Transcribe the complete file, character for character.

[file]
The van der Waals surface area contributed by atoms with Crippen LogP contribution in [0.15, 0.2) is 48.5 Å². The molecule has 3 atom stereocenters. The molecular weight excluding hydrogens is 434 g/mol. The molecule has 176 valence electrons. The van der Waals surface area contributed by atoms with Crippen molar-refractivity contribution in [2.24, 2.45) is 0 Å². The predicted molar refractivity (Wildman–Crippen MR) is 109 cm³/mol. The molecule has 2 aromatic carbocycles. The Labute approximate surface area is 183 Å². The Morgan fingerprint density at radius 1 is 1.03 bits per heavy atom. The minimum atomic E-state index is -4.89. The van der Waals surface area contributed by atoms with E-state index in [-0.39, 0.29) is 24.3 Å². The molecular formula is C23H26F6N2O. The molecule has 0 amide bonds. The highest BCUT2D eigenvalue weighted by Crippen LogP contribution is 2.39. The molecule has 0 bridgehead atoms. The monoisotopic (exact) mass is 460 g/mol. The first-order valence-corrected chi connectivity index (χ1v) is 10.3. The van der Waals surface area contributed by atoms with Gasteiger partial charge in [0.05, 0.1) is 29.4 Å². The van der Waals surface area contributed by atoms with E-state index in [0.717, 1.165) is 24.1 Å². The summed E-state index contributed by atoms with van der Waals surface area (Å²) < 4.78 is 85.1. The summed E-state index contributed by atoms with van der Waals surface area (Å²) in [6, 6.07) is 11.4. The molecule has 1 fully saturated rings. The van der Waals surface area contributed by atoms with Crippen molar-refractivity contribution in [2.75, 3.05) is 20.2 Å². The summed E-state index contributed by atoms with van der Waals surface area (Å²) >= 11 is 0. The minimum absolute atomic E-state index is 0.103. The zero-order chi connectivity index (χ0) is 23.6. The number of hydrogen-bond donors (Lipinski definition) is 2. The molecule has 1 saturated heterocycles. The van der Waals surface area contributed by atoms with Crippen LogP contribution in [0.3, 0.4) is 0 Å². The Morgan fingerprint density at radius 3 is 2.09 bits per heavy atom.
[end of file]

The van der Waals surface area contributed by atoms with Crippen LogP contribution in [0.15, 0.2) is 48.5 Å². The molecule has 3 atom stereocenters. The molecular weight excluding hydrogens is 434 g/mol. The molecule has 176 valence electrons. The van der Waals surface area contributed by atoms with Crippen molar-refractivity contribution in [2.24, 2.45) is 0 Å². The predicted molar refractivity (Wildman–Crippen MR) is 109 cm³/mol. The molecule has 2 aromatic carbocycles. The Labute approximate surface area is 183 Å². The Morgan fingerprint density at radius 1 is 1.03 bits per heavy atom. The minimum atomic E-state index is -4.89. The van der Waals surface area contributed by atoms with E-state index in [-0.39, 0.29) is 24.3 Å². The molecular formula is C23H26F6N2O. The molecule has 0 amide bonds. The highest BCUT2D eigenvalue weighted by Crippen LogP contribution is 2.39. The molecule has 0 bridgehead atoms. The monoisotopic (exact) mass is 460 g/mol. The first-order valence-corrected chi connectivity index (χ1v) is 10.3. The van der Waals surface area contributed by atoms with Gasteiger partial charge in [0.05, 0.1) is 29.4 Å². The van der Waals surface area contributed by atoms with E-state index in [0.717, 1.165) is 24.1 Å². The summed E-state index contributed by atoms with van der Waals surface area (Å²) < 4.78 is 85.1. The summed E-state index contributed by atoms with van der Waals surface area (Å²) in [6, 6.07) is 11.4. The molecule has 1 fully saturated rings. The van der Waals surface area contributed by atoms with Crippen molar-refractivity contribution in [2.75, 3.05) is 20.2 Å². The summed E-state index contributed by atoms with van der Waals surface area (Å²) >= 11 is 0. The minimum absolute atomic E-state index is 0.103. The zero-order chi connectivity index (χ0) is 23.6. The number of hydrogen-bond donors (Lipinski definition) is 2. The molecule has 1 saturated heterocycles. The van der Waals surface area contributed by atoms with Crippen LogP contribution in [0.3, 0.4) is 0 Å². The Morgan fingerprint density at radius 3 is 2.09 bits per heavy atom.